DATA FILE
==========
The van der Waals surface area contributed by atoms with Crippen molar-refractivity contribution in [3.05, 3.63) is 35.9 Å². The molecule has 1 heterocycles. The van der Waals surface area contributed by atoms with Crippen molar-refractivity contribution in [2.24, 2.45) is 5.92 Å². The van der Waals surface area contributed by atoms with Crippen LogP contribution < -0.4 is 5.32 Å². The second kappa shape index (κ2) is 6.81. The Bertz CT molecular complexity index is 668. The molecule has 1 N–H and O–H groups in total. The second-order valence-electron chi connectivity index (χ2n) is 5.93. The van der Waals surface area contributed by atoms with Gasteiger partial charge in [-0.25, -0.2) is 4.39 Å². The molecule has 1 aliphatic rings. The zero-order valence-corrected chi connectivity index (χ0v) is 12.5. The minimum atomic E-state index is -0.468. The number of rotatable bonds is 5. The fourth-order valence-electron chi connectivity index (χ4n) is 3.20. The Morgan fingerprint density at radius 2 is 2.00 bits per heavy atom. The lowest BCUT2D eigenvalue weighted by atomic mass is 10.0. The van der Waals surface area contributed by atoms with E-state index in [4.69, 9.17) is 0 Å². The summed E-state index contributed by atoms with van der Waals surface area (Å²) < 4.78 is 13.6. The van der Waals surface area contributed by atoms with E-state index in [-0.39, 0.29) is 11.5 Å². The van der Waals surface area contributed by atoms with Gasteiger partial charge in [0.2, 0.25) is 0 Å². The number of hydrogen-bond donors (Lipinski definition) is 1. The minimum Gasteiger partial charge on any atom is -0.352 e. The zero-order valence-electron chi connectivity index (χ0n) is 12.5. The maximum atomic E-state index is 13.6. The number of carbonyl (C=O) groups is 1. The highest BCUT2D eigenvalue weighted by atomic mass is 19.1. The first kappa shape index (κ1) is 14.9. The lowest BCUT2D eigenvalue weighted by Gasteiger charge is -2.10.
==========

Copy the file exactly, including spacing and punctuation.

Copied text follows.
The van der Waals surface area contributed by atoms with Crippen molar-refractivity contribution in [3.05, 3.63) is 35.9 Å². The molecule has 1 heterocycles. The van der Waals surface area contributed by atoms with Crippen molar-refractivity contribution in [2.24, 2.45) is 5.92 Å². The van der Waals surface area contributed by atoms with Crippen LogP contribution < -0.4 is 5.32 Å². The second kappa shape index (κ2) is 6.81. The Bertz CT molecular complexity index is 668. The molecule has 1 N–H and O–H groups in total. The second-order valence-electron chi connectivity index (χ2n) is 5.93. The van der Waals surface area contributed by atoms with Gasteiger partial charge in [-0.25, -0.2) is 4.39 Å². The molecule has 1 aliphatic rings. The zero-order valence-corrected chi connectivity index (χ0v) is 12.5. The minimum atomic E-state index is -0.468. The number of rotatable bonds is 5. The fourth-order valence-electron chi connectivity index (χ4n) is 3.20. The Morgan fingerprint density at radius 2 is 2.00 bits per heavy atom. The lowest BCUT2D eigenvalue weighted by atomic mass is 10.0. The van der Waals surface area contributed by atoms with E-state index in [4.69, 9.17) is 0 Å². The summed E-state index contributed by atoms with van der Waals surface area (Å²) < 4.78 is 13.6. The van der Waals surface area contributed by atoms with E-state index in [-0.39, 0.29) is 11.5 Å². The van der Waals surface area contributed by atoms with Gasteiger partial charge in [0.2, 0.25) is 0 Å². The number of hydrogen-bond donors (Lipinski definition) is 1. The minimum Gasteiger partial charge on any atom is -0.352 e. The zero-order valence-electron chi connectivity index (χ0n) is 12.5. The maximum atomic E-state index is 13.6. The number of carbonyl (C=O) groups is 1. The highest BCUT2D eigenvalue weighted by atomic mass is 19.1. The first kappa shape index (κ1) is 14.9. The lowest BCUT2D eigenvalue weighted by Gasteiger charge is -2.10.